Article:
The ‘ethanol tax’ revisited

There are two current “shows that never end” on News Cut. One is the “WCCO fires Paul Douglas” entry. The other is the “ethanol tax” entry with my unscientific “study” that revealed how much more per gallon I have to spend for ethanol-blended gasoline than your basic “let’s toast the Saudis” blend.

The Wall Street Journal blog picks up the theme of the latter — without crediting, or probably reading, the genius of my ‘study’ — by pointing out that at least one Web site is actively tracking this gap between the blends.

AAA, it says, has been posting the “adjusted E-85 price” as part of its daily gas price survey. Here’s how the adjusted price is calculated:


The BTU-adjusted price … is not an actual retail average price paid by consumers. According to the Energy Information Administration E-85 delivers approximately 25 percent fewer BTUs by volume than conventional gasoline. Because “flexible fuel” vehicles can operate on conventional fuel and E-85,the BTU-adjusted price of E-85 is essential to understanding the cost implications of each fuel choice for consumers.

I had calculated — very conservatively — a 2 or 3 cents per gallon “ethanol tax.” The Journal blog says it’s closer to 8%:


If that spread persists as E85 gains widespread use in America’s cars, rather than the niche of vehicles now equipped for the fuel, the hidden costs for drivers would be akin to upgrading in the current gasoline-oriented world from regular to mid-grade. When was the last time you did that?

Wondering if this is the water-cooler talk at the Ethanol and Biodiesel University convention this weekend in Las Vegas?

3:19 p.m. – Dan McCullough E85prices.com posted a long commentary in the original “ethanol tax” topic (see link above). For straight price comparison, his site is pretty fascinating.

  • I’m sure you noticed my comment on the WSJ blog — “The AAA is being dishonest and are missinforming their members and the public.”

    I have been planing an op/ed on this topic for some time, every since I first became aware that the AAA had started this missinformation campaign.

    Here’s some highlights:

    Everyone’s mileage is different, depending on driving habits, vehicles, etc. There is no magic formula to come up with the “real price” unless you do the math yourself (as you have, Bob).

    Why just E85? Why not point out how fewer BTUs gasoline has compared to diesel? Or how superior E85 is in BTUs, compared to hydrogen?

    More later.

  • Bob Collins

    Forward me that op-ed piece when it’s done, Bob. I’ll give it it’s on News Cut entry.

  • I take it all back, Bob, you’re a great guy!

    …no matter what DeRusha says about you.

  • Jim

    Hydrogen has 61,100 BTUs per pound versus 20,900 BTUs per pound of gasoline.

    But it’s nonsense to compare fuels that can’t be burned in the same engine. I think Bob’s point is that E85 as an alternative to gasoline at the fuel pump is not a very good deal.

  • GregS

    Gosh, how many BTU’s does lead have?

    It is mind-blowing how silly this “BTU” bit is. How about informing the public that we only benefit from 40% of the BTU’s in a gallon of gas? The other 60% of BTU’s in a gallon of gas either goes out the exhaust pipe in the form of partially combusted gasoline or is transformed into heat (which is why cars need a radiator and a cooling system).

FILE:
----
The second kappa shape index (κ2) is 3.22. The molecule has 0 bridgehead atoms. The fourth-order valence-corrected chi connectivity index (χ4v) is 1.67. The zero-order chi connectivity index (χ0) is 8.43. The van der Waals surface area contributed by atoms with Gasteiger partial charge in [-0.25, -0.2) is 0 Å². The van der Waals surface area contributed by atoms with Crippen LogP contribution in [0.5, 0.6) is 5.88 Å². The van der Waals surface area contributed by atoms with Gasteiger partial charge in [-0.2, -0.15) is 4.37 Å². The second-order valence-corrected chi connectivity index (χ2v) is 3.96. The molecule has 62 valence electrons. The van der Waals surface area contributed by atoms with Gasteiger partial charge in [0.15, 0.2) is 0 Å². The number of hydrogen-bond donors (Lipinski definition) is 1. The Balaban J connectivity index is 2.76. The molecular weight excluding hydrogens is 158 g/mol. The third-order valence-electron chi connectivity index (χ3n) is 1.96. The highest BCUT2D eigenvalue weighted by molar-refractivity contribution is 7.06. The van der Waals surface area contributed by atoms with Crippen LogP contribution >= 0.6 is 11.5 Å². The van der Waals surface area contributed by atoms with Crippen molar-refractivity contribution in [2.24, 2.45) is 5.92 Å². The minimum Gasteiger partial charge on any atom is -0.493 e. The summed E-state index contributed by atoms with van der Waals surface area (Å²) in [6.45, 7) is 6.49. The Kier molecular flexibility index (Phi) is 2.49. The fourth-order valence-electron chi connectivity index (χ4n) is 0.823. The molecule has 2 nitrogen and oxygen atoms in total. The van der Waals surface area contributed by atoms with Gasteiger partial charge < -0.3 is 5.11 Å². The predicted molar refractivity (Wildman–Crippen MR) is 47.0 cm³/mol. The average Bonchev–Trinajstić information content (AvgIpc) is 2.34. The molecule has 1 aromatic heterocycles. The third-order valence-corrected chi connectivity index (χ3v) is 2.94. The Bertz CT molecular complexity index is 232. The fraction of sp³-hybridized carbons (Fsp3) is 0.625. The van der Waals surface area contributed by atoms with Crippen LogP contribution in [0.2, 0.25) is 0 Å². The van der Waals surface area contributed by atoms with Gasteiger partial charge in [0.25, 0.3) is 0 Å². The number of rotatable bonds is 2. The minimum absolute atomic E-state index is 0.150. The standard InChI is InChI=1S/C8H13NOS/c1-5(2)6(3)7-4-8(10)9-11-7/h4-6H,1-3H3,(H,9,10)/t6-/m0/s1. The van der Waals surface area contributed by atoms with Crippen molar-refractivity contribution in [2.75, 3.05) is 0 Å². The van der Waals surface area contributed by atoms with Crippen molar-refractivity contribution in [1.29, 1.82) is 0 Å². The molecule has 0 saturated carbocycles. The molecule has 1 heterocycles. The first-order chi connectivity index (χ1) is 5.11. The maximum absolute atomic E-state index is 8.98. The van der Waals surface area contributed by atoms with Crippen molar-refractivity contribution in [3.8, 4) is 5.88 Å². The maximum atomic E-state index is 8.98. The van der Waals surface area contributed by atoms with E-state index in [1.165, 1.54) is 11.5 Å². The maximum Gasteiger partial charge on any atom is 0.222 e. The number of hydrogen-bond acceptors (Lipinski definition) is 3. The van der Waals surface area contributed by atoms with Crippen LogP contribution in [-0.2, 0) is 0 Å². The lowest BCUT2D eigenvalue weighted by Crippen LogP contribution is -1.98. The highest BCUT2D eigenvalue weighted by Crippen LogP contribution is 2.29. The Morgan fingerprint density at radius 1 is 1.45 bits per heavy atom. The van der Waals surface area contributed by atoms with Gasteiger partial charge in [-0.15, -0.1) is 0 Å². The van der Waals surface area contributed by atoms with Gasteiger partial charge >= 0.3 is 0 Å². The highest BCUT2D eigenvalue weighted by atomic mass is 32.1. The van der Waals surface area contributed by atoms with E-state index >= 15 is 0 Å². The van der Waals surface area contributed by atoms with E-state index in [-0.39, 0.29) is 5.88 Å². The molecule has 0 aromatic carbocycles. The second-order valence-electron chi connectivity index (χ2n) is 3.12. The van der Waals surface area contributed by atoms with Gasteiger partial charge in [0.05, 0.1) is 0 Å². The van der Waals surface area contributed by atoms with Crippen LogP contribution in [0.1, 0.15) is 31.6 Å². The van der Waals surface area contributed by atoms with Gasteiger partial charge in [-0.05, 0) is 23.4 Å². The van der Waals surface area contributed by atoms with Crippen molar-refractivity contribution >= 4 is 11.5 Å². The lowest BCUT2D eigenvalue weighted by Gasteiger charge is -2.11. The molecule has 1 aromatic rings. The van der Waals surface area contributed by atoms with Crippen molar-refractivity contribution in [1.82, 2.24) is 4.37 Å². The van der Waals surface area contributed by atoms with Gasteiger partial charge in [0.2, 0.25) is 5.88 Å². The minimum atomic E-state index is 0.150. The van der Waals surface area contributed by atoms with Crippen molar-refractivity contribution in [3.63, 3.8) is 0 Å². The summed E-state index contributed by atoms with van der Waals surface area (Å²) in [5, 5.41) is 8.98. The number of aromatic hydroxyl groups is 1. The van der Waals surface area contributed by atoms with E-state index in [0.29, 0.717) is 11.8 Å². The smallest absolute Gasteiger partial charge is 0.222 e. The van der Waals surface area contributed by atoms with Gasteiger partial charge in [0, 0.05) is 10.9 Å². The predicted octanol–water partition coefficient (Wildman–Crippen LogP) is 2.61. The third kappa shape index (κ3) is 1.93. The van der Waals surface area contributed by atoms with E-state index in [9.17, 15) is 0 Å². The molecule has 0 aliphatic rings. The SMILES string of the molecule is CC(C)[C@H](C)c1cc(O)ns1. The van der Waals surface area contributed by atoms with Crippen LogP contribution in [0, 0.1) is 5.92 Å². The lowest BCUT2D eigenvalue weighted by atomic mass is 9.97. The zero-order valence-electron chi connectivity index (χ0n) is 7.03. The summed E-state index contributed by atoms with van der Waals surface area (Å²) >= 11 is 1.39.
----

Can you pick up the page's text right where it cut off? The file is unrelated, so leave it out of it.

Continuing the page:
We blend ethanol into gasoline for the same reason we used to blend in lead…….to prevent pre-ignition in order to get a whole 40% worth of energy out of a gallon of gasoline.

  • Bob Collins

    Well, I think the goal is to come up with some sort of “unit pricing” comparison which — as with any consumer decision — is important in order to make good decisions. Otherwise, you’re left in a position of looking at a 5 pound sack of coffee for $30 and a 1 pound can for $10 and choosing the $10 one because it’s cheaper.

    In any event, the statistics you cite though, Greg, because I’m not sure what you mean be “benefit.” I noticed on the NOVA special the other night, the Magliozzi brothers indicated that only about 10% of the energy content of gasoline actually is involved in moving the car.

    Of course all that matters — from an economics point of view (and for the sake of argument, I acknowledge that it’s not all about driver economics) — is how much gets me how far?

  • Jim

    I like the waste heat BTUs – especially in January.

    E85 has much more ethanol than is used to prevent knocking in regular gas. E85 is promoted as a green fuel – a promise it doesn’t seem to fulfill very well.

  • Jim, at standard atmospheric pressure and temperature, that single pound of hydrogen you mentioned would require about 190 cubic feet of space just to store it.

    To paraphrase the late great Roy Scheider, “We’re gonna need a bigger car.”

  • Jim

    190 ft3 H2 might be just enough to get your car off the ground 🙂

    But seriously – people are working on better ways to store it in a fuel tank.

  • GregS

    Well, I think the goal is to come up with some sort of “unit pricing” comparison which — as with any consumer decision — is important in order to make good decisions. Otherwise, you’re left in a position of looking at a 5 pound sack of coffee for $30 and a 1 pound can for $10 and choosing the $10 one because it’s cheaper.

    I can understand the temptation for a per unit measure but using BTU’s per gallon as a yardstick is about as meaningful as measuring comedians by LPM’s (laugh per minute).